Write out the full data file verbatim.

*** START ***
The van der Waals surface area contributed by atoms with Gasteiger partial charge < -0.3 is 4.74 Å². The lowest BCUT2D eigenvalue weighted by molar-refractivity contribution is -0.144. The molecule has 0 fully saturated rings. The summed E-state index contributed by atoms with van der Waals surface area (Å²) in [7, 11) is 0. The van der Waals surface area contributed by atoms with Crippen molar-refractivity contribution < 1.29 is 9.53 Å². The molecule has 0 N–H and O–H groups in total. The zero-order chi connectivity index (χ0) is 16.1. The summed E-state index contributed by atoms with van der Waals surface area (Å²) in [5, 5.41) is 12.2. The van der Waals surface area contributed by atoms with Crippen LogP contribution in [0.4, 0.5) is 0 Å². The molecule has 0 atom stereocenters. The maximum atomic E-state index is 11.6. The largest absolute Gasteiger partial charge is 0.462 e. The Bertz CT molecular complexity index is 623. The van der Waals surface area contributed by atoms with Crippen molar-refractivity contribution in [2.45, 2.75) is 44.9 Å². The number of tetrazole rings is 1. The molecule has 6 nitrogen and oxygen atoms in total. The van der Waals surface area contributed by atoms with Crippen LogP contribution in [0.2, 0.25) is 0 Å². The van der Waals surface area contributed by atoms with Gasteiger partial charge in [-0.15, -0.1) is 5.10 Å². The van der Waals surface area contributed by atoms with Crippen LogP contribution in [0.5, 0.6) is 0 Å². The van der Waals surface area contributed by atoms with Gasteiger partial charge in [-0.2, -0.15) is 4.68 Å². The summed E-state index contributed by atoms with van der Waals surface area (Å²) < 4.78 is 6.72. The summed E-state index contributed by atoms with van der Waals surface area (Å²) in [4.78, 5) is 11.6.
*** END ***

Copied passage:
The van der Waals surface area contributed by atoms with Gasteiger partial charge < -0.3 is 4.74 Å². The lowest BCUT2D eigenvalue weighted by molar-refractivity contribution is -0.144. The molecule has 0 fully saturated rings. The summed E-state index contributed by atoms with van der Waals surface area (Å²) in [7, 11) is 0. The van der Waals surface area contributed by atoms with Crippen molar-refractivity contribution < 1.29 is 9.53 Å². The molecule has 0 N–H and O–H groups in total. The zero-order chi connectivity index (χ0) is 16.1. The summed E-state index contributed by atoms with van der Waals surface area (Å²) in [5, 5.41) is 12.2. The van der Waals surface area contributed by atoms with Crippen LogP contribution in [0.4, 0.5) is 0 Å². The molecule has 0 atom stereocenters. The maximum atomic E-state index is 11.6. The largest absolute Gasteiger partial charge is 0.462 e. The Bertz CT molecular complexity index is 623. The van der Waals surface area contributed by atoms with Crippen molar-refractivity contribution in [2.45, 2.75) is 44.9 Å². The number of tetrazole rings is 1. The molecule has 6 nitrogen and oxygen atoms in total. The van der Waals surface area contributed by atoms with Crippen LogP contribution in [0.2, 0.25) is 0 Å². The van der Waals surface area contributed by atoms with Gasteiger partial charge in [-0.15, -0.1) is 5.10 Å². The van der Waals surface area contributed by atoms with Crippen LogP contribution in [0.5, 0.6) is 0 Å². The van der Waals surface area contributed by atoms with Gasteiger partial charge in [-0.2, -0.15) is 4.68 Å². The summed E-state index contributed by atoms with van der Waals surface area (Å²) < 4.78 is 6.72. The summed E-state index contributed by atoms with van der Waals surface area (Å²) in [4.78, 5) is 11.6.